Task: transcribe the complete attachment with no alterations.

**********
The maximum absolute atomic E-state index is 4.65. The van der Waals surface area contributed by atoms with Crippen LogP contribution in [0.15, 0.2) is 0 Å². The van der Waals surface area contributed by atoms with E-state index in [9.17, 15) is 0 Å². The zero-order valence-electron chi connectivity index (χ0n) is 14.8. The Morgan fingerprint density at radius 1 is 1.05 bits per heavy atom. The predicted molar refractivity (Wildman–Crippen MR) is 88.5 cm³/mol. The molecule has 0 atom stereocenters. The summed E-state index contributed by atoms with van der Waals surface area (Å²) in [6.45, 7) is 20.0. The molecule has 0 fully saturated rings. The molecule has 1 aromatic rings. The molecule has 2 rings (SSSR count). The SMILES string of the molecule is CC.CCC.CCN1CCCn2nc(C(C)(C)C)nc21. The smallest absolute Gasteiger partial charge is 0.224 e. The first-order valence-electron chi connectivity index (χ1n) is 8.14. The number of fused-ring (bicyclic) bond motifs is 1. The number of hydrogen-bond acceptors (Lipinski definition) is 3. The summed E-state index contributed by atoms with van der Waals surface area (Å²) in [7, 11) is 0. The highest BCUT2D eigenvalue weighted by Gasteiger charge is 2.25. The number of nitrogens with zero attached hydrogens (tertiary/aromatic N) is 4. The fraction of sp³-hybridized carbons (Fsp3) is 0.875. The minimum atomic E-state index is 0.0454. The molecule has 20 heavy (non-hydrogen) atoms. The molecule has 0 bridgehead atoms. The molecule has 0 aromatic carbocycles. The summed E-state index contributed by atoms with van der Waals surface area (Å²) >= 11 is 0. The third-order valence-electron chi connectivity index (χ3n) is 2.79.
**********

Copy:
The maximum absolute atomic E-state index is 4.65. The van der Waals surface area contributed by atoms with Crippen LogP contribution in [0.15, 0.2) is 0 Å². The van der Waals surface area contributed by atoms with E-state index in [9.17, 15) is 0 Å². The zero-order valence-electron chi connectivity index (χ0n) is 14.8. The Morgan fingerprint density at radius 1 is 1.05 bits per heavy atom. The predicted molar refractivity (Wildman–Crippen MR) is 88.5 cm³/mol. The molecule has 0 atom stereocenters. The summed E-state index contributed by atoms with van der Waals surface area (Å²) in [6.45, 7) is 20.0. The molecule has 0 fully saturated rings. The molecule has 1 aromatic rings. The molecule has 2 rings (SSSR count). The SMILES string of the molecule is CC.CCC.CCN1CCCn2nc(C(C)(C)C)nc21. The smallest absolute Gasteiger partial charge is 0.224 e. The first-order valence-electron chi connectivity index (χ1n) is 8.14. The number of fused-ring (bicyclic) bond motifs is 1. The number of hydrogen-bond acceptors (Lipinski definition) is 3. The summed E-state index contributed by atoms with van der Waals surface area (Å²) in [7, 11) is 0. The highest BCUT2D eigenvalue weighted by Gasteiger charge is 2.25. The number of nitrogens with zero attached hydrogens (tertiary/aromatic N) is 4. The fraction of sp³-hybridized carbons (Fsp3) is 0.875. The minimum atomic E-state index is 0.0454. The molecule has 20 heavy (non-hydrogen) atoms. The molecule has 0 bridgehead atoms. The molecule has 0 aromatic carbocycles. The summed E-state index contributed by atoms with van der Waals surface area (Å²) >= 11 is 0. The third-order valence-electron chi connectivity index (χ3n) is 2.79.